Quin Snyder was coach of the D-League’s Austin Toros from 2007 to 2010, but even though it was — at the least — nearly a decade ago, he still remembers specific plays Toronto coach Nick Nurse ran against Snyder as coach of the Iowa Energy.

“Yeah, I still remember an out of bounds play he ran against our zone," Snyder laughed.

The two coaches met on Monday night for the first time since their D-League encounters, the first time in NBA history there’s been a meeting of former D-League Coaches of the Year.

Both Snyder and Nurse are cut from the same cloth: details-oriented coaches who have found their path from the D-League to assistant coaching to the NBA head coaching ranks. Even at the beginning of their journey to the NBA, though, they found themselves becoming friends, talking and learning from each other in Des Moines and Austin.

“I didn’t know him very well, or much about him. We started coaching against each other and quickly developed a lot of respect for him,” Nurse said. “His teams were really well organized, really well coached, and he was one of the really good ones in the league. We kind of became friends out of mutual respect.”

Utah Jazz coach Quin Snyder directs his team against the Denver Nuggets during the first half of an NBA basketball game Saturday, Nov. 3, 2018, in Denver. (AP Photo/David Zalubowski)

Coaches often become friends, sometimes out of sheer understanding for each others' situations. In the NBA, there are only 30 men who really understand the pressures of being a modern NBA head coach.

In the D-League in 2007, though, there were only 14 teams; only 14 coaches to know. The D-League then felt even more minor league than it does today: Salaries were only about $15,000 per season, and far fewer players and coaches got big bonuses from an NBA-affiliated franchise.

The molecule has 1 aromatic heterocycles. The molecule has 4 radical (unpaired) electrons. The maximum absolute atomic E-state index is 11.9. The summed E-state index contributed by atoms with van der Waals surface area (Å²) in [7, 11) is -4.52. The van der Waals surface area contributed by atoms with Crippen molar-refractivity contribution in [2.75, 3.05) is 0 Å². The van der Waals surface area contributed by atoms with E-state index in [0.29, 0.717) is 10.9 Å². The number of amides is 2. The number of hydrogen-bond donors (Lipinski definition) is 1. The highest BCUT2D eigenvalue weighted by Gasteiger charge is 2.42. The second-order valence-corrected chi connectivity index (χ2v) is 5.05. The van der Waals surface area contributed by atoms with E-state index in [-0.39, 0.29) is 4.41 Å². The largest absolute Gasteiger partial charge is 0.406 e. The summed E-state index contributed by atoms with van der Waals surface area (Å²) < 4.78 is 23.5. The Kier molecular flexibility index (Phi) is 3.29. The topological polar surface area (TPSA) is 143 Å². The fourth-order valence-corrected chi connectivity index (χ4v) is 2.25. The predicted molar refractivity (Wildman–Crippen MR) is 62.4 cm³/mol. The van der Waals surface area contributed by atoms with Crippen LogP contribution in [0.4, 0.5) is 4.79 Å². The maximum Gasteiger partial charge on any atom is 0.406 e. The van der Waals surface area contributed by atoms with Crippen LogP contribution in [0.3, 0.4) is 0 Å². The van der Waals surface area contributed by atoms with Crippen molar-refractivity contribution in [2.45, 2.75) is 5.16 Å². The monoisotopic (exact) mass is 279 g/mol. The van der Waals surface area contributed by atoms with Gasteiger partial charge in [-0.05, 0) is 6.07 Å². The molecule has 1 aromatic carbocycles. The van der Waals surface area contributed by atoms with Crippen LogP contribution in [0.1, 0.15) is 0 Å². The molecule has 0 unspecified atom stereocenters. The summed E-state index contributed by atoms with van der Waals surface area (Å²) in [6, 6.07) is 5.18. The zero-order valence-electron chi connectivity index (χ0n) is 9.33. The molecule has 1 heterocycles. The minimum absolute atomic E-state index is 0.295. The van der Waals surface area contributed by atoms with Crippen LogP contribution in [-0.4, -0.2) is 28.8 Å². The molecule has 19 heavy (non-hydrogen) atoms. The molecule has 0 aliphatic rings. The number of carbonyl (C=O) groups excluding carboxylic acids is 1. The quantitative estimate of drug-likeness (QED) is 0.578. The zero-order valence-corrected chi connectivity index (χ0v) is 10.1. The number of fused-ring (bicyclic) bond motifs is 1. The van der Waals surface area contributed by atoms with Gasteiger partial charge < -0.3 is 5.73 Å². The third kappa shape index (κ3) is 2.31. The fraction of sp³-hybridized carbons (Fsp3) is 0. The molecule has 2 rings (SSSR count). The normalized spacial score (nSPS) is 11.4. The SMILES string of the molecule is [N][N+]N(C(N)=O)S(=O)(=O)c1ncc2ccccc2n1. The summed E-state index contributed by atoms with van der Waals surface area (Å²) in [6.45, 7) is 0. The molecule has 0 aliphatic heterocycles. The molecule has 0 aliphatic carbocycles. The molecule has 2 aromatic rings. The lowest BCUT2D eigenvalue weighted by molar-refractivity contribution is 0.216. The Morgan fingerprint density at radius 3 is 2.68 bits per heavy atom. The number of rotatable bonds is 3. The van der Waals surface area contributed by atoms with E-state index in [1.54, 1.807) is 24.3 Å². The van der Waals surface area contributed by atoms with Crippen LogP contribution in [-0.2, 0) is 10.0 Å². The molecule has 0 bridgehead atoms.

It also involved more player movement than today, according to Snyder and Nurse.

“The thing about the G League is that your team was always changing. Some of that was your ability to always adapt to your roster,” Snyder said. “It was one of the ways as a coach you could grow, and what looked like difficulties could be opportunities.” Nurse noted that the changes developed his “management of organization, quick teaching, and developing chemistry several times throughout the year.”

But despite the differences, both appreciated the training ground of basketball that the D-League presented, and both coaches are using tactics that they picked up at the D-League level.

“One of the questions you get when coming from the minor leagues is ‘well, maybe you could do that in the minor leagues but you can’t do that in the NBA.’ You hear that a lot,” Nurse said. “I’m not so sure that a lot of that is true. Basketball is basketball. There’s more talent here, supposedly more pressure, but a lot of it is just the same. It’s about getting your guys to play hard and play together, and that carries a lot of weight at any level.”

Nurse, for example, is rotating his starting lineup in a way that mirrors what some D-League coaches do. Though Serge Ibaka picked up a career-high 34 points on Sunday night, he found himself out of the starting lineup on Monday against the Jazz, as Nurse picked Jonas Valanciunas instead.

But while the experience may have been lonely — both coaches remembered small crowds of dozens or hundreds of people at best — that also had its benefits at times, too.

“One of my favorite things about the D-League was going on the road and losing and having to talk to no one after the game,” Nurse joked as he faced a couple of dozen media members.

After Monday’s loss, that’s a perk Snyder wishes he had back, too.